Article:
What I am seeking to make would be most equivalent to old tin toys. I have used tin cans just as I did with paper when I was cardboard engineering, but found using glues and epoxy personally aesthetically unappealing (Yes it cant be seen but just knowing it is there deadens the object for me). Until now that has limited me to only joining things mechanically, this has made it impossible to animate some of my work as I would wish.

You have given me everything I need, now it is down to me to make it work.

Thank you so much
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jonb
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« Reply #17 on: November 25, 2014, 12:50:56 pm »

I am still in need of advice.
Because of the small size I will be working at and my own lack of craftsmanship, looking at what I want to do, I think that it is likely I am going to miss bits when soldering my pieces together so I am going to have to go over bits later and put them right and add bits on.

For this intricate work might I be better off using an electric soldering iron?
If so is the little one I have for electric circuits adequate or should I get a different sort?
If so what sort should I look for?

Thank you for your attention, as always any advice will be most gratefully received.

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« Reply #18 on: November 25, 2014, 01:44:13 pm »

My solder skills are limited.  What I use for electric connects to solder isn't even close to being able to do metal to metal joining.  I have used a larger iron, but I usually resort to a propane torch.  It has its own problems, but seems to work best for me.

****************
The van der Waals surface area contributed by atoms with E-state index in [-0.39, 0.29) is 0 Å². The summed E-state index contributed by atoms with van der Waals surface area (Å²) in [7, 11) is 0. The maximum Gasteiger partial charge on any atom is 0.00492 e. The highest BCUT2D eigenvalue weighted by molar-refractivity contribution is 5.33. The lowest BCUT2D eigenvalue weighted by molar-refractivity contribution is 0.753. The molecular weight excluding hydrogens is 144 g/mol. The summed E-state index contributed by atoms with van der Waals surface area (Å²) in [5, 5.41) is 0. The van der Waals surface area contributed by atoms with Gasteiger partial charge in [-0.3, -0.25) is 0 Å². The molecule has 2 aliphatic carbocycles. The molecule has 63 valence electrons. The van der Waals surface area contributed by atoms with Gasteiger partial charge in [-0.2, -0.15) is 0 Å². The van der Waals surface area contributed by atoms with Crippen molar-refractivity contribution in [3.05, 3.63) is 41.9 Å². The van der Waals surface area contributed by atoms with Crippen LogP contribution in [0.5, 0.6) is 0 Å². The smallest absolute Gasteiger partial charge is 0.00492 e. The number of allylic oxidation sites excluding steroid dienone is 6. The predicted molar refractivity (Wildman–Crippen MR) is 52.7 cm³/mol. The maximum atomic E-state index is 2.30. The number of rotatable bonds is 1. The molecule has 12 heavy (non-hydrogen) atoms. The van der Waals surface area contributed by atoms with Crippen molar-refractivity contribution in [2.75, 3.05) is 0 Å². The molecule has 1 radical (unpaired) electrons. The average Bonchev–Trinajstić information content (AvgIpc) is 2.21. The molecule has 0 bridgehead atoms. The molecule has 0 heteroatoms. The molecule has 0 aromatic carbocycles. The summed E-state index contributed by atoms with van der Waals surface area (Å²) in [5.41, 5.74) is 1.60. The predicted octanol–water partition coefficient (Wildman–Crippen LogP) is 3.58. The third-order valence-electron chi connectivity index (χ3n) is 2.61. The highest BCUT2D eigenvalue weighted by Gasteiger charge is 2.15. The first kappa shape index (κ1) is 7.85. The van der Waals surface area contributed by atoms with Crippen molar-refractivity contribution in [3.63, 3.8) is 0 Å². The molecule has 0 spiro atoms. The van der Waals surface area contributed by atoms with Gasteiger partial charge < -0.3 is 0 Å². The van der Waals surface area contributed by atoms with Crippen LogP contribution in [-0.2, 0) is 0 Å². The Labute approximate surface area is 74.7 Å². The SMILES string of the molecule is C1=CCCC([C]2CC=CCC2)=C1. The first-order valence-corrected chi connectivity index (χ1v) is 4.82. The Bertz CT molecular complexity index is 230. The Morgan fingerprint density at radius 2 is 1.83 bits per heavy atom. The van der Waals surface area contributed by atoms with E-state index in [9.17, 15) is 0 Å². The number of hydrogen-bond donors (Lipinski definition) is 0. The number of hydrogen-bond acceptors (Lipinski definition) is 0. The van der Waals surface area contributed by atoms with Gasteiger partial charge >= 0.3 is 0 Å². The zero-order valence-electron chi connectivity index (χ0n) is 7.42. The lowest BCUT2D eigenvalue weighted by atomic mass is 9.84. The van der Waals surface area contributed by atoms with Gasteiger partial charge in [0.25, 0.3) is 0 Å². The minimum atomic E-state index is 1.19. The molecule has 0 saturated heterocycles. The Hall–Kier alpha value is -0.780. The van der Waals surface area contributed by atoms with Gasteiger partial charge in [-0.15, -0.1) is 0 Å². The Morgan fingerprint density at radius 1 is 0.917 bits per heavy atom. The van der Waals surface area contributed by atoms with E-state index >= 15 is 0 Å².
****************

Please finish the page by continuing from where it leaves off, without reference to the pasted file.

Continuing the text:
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jonb
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« Reply #19 on: November 25, 2014, 05:54:08 pm »

So can a good torch be as precise as an iron? I am just thinking if I want to alter a spot after the main work could an iron be useful?
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« Reply #20 on: November 25, 2014, 06:09:44 pm »

A "small" electrician's soldering iron may help as solders that melt a differing temperatures.

I would imagine one of those gas powered irons may be useful in touch up work, not used one mesl' so can't contribute any more an that one
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jonb
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« Reply #21 on: November 25, 2014, 06:15:24 pm »

So does that mean I could tack a missed bit with a softer solder without affecting the parts which are right?
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« Reply #22 on: November 25, 2014, 06:21:04 pm »

Possibly.....quite possibly.
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Narsil
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« Reply #23 on: November 25, 2014, 09:34:35 pm »


Yeah the best way round the problem of soldering adjacent bits at different times is to use different grades of solder. Jewellery solders are commonly grades as hard (highest temp), medium, easy and extra easy.